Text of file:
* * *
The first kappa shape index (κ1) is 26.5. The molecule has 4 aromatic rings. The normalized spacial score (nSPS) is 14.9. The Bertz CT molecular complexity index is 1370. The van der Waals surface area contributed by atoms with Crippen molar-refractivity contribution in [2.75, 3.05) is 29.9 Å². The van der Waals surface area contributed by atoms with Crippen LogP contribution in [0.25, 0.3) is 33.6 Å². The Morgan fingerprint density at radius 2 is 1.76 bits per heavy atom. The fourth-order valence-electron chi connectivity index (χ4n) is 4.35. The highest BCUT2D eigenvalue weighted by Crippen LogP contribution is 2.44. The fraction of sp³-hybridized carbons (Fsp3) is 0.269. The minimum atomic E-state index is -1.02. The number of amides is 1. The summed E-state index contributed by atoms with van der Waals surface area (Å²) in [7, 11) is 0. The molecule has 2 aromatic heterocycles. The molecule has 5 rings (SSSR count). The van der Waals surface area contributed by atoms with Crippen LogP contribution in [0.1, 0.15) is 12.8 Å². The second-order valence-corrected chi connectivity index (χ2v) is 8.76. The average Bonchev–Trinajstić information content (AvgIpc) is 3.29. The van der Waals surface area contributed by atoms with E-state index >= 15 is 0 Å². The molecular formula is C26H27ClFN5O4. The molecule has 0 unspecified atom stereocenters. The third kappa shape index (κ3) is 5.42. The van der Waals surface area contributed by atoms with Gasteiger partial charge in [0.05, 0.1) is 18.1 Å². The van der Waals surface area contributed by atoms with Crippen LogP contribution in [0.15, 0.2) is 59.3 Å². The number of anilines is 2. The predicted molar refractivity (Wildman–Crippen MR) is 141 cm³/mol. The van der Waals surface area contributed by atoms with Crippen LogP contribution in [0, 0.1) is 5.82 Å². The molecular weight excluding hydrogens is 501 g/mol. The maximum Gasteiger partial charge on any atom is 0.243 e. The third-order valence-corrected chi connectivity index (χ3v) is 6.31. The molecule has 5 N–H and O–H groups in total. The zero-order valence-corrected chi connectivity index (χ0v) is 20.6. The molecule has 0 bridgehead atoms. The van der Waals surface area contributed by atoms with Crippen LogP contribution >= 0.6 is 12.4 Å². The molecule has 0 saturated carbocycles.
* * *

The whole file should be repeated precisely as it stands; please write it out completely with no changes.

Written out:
The first kappa shape index (κ1) is 26.5. The molecule has 4 aromatic rings. The normalized spacial score (nSPS) is 14.9. The Bertz CT molecular complexity index is 1370. The van der Waals surface area contributed by atoms with Crippen molar-refractivity contribution in [2.75, 3.05) is 29.9 Å². The van der Waals surface area contributed by atoms with Crippen LogP contribution in [0.25, 0.3) is 33.6 Å². The Morgan fingerprint density at radius 2 is 1.76 bits per heavy atom. The fourth-order valence-electron chi connectivity index (χ4n) is 4.35. The highest BCUT2D eigenvalue weighted by Crippen LogP contribution is 2.44. The fraction of sp³-hybridized carbons (Fsp3) is 0.269. The minimum atomic E-state index is -1.02. The number of amides is 1. The summed E-state index contributed by atoms with van der Waals surface area (Å²) in [7, 11) is 0. The molecule has 2 aromatic heterocycles. The molecule has 5 rings (SSSR count). The van der Waals surface area contributed by atoms with Crippen LogP contribution in [0.1, 0.15) is 12.8 Å². The second-order valence-corrected chi connectivity index (χ2v) is 8.76. The average Bonchev–Trinajstić information content (AvgIpc) is 3.29. The van der Waals surface area contributed by atoms with E-state index >= 15 is 0 Å². The molecular formula is C26H27ClFN5O4. The molecule has 0 unspecified atom stereocenters. The third kappa shape index (κ3) is 5.42. The van der Waals surface area contributed by atoms with Gasteiger partial charge in [0.05, 0.1) is 18.1 Å². The van der Waals surface area contributed by atoms with Crippen LogP contribution in [0.15, 0.2) is 59.3 Å². The number of anilines is 2. The predicted molar refractivity (Wildman–Crippen MR) is 141 cm³/mol. The van der Waals surface area contributed by atoms with Crippen LogP contribution in [0, 0.1) is 5.82 Å². The molecular weight excluding hydrogens is 501 g/mol. The maximum Gasteiger partial charge on any atom is 0.243 e. The third-order valence-corrected chi connectivity index (χ3v) is 6.31. The molecule has 5 N–H and O–H groups in total. The zero-order valence-corrected chi connectivity index (χ0v) is 20.6. The molecule has 0 bridgehead atoms. The van der Waals surface area contributed by atoms with Crippen LogP contribution >= 0.6 is 12.4 Å². The molecule has 0 saturated carbocycles.